2nd place 1k demo at Demosplash 2021.
By -=DEsIRE=-: code by deater, music by mAZE.
A few hi-res scenes on an Apple II. The more interesting part here
is the Mockingboard music, which is hard to do on a size constrained demo
(for comparison, on my full size demos the PT3 tracker/player plus music
is usually at least 4k).
Recorded on actual Apple IIe Platinum. Trying out a retrotink 2
for the capture this time.
Still having some trouble with the sound quality.
Should work on most Apple II systems.
For music you need a Mockingboard Card in slot 4
Should run fine in AppleWin and MAME
The music is in a custom mini-tracker. I didn't have time to super-optimize
it. It supports 3 channels of square waves, a fixed volume, and 4 octaves
of notes. mAZE had a much nicer longer version of the song but I ran
into size constraints so it's just a short excerpt. It generates the
4 octaves of frequency values at startup to save room, though it's tricky
as octaves below 3 you need 16-bit math to calculate properly.
Some notes on the various parts:
Spinning dSr logo. This is using Apple II ROM shape table
drawing routines which can scale/rotate simple vectors.
This wasn't shown at Demosplash because their video scaler couldn't
handle the mode switch. There is clicking here which is unintentional,
I think it comes from enabling the Mockingboard but not zeroing
Moving Sine Interference
I've been on a quest trying to create a nice plasma effect on Apple II.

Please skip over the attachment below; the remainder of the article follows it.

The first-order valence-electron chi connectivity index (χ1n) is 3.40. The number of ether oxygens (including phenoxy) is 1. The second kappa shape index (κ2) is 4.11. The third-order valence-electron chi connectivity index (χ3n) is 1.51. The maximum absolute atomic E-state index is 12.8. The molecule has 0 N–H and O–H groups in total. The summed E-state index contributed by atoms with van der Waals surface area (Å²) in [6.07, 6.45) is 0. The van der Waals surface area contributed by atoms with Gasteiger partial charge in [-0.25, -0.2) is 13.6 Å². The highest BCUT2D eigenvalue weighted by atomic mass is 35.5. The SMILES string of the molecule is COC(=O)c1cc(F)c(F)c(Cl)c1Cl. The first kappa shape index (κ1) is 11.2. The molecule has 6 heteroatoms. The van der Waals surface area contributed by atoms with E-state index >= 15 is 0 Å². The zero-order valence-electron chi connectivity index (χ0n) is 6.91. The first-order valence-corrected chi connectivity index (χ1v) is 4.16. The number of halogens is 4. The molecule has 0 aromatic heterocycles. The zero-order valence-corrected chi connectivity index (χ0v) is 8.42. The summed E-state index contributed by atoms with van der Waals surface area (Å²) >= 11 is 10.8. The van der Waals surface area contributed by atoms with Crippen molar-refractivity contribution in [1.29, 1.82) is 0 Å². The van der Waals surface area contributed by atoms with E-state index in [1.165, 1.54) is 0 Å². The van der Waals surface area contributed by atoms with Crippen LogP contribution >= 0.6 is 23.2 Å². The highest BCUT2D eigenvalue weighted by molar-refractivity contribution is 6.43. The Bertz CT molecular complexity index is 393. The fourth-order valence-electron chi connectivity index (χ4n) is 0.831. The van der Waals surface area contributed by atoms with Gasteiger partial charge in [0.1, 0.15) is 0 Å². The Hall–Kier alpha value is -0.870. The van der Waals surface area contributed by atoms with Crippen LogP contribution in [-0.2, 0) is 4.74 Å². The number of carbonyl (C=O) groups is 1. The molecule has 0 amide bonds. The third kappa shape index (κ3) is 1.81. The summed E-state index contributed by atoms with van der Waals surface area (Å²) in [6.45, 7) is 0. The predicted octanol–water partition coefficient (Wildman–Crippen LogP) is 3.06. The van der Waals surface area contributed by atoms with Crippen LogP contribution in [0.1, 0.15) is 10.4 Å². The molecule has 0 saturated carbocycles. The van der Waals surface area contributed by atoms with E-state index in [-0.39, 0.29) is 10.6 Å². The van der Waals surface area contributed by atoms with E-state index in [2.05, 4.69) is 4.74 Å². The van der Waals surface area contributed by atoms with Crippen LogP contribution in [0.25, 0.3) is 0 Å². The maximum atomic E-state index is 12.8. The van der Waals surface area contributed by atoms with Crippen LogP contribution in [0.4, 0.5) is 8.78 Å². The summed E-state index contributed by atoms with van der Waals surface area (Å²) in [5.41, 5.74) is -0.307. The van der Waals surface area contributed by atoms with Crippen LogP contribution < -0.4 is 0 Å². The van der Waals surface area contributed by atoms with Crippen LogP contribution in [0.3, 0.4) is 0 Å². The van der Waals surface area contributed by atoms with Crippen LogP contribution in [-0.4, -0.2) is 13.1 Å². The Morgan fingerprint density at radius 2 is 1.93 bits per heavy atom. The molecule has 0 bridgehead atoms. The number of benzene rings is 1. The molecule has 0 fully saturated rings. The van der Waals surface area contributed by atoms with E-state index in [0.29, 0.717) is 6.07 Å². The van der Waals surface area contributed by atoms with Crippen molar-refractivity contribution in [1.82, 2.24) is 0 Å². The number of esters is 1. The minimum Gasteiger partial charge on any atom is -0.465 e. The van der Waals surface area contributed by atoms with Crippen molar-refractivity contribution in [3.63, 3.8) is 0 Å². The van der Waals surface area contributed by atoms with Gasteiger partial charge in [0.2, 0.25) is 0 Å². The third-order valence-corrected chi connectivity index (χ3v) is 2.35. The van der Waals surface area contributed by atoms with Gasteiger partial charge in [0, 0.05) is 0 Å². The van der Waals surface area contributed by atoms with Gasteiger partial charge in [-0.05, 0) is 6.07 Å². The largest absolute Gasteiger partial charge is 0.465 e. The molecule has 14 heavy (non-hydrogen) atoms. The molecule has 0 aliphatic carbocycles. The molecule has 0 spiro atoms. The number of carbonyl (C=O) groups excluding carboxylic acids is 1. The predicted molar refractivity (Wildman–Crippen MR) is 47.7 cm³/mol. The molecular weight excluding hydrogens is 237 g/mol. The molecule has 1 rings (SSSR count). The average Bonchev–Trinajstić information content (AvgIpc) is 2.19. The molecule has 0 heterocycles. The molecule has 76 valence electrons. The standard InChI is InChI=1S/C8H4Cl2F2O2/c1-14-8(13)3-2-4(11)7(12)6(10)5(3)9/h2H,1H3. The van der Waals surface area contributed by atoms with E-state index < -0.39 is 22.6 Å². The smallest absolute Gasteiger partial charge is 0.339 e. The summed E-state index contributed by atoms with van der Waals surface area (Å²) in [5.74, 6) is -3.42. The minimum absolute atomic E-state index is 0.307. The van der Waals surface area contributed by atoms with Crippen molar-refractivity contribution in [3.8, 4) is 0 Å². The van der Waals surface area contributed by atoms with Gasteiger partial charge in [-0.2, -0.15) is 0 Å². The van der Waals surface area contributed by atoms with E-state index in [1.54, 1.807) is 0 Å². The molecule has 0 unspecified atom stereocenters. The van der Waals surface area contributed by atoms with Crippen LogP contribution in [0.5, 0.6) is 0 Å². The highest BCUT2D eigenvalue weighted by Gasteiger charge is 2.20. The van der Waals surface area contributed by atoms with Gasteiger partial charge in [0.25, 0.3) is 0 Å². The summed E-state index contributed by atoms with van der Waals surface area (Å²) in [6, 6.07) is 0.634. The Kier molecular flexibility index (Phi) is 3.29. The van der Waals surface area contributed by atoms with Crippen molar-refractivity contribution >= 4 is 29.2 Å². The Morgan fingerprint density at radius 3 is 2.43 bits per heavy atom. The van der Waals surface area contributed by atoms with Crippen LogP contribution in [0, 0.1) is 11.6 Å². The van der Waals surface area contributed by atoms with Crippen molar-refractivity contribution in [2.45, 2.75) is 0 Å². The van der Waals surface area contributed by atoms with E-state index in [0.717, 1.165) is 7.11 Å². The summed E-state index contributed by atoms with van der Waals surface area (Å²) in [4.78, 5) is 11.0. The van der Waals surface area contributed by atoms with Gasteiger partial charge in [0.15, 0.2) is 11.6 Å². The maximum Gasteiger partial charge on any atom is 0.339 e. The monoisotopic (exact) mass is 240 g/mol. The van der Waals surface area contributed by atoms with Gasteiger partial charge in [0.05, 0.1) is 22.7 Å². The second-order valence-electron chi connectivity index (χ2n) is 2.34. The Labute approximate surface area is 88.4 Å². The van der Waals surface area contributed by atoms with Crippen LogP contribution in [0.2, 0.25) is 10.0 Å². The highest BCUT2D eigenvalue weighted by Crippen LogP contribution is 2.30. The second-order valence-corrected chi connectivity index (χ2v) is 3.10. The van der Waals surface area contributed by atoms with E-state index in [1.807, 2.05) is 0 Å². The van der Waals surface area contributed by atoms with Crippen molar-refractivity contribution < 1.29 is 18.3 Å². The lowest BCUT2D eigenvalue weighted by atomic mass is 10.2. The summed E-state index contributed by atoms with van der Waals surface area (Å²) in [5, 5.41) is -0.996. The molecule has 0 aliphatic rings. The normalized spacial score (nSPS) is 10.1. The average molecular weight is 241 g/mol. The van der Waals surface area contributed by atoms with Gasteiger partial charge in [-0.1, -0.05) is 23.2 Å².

This particular attempt is plotting sin(y/4+FRAME)+sin(x)+sin(x+FRAME).
The first time through it uses an orange palette.
Hardware page-flipping is used to give smooth animation despite
the relatively slow frame rate.
A full 256 byte sine lookup table is constructed from a small
starting value. The Apple II has a small cosine table in ROM
(for shape table use) but it turns out to be surprisingly difficult
to expand that into a full sine table.
The second time through
the pointer to the color lookup is moved to purple,
split-text mode is enabled to show the credits we printed earlier,
and only up to line 160 is drawn which should increase the frame-rate
This is a spark-on-wire effect. I've done it before in lo-res,
this is hi-res. On other 8-bit computers you'd do this with
palette rotation, but Apple II doesn't support that.
Due to the weird interlacing of the Apple II memory it's actually
really compact to draw every-8th-line like this. Usually you'd
need a big lookup table or call HPOSN to translate Y to GBASH/GBASL
but here we just run down 1 page of memory.
The second time through we just skip the screen clear to get
a different effect. We have the fast screen clear left over
from the spinning logo intro.
Another sine interference, this one just cycling but not moving.
Again this looks like a palette effect but it's not.
I think it's plotting SIN(X)+FRAME+SIN(Y/2).
The second time through we self-modify the code
to add an AND instruction to make the colors purple only,
removing the blue.
Frequently Asked Questions
Are you the first person to make a sized-constrained demo
with Mockingboard music?
No, French Touch did it first (and smaller) with
Why did you name it HGR Demo2?
I'm bad at naming things. Though it was funny for how much
confusion it seemed to cause the presenters/people-in-stream
at Demosplash. HGR is shorthand Apple II way of saying
"hi res mode" (as it's the BASIC command to enable it)
and it's sort of my 2nd attempt at a hi-res demo.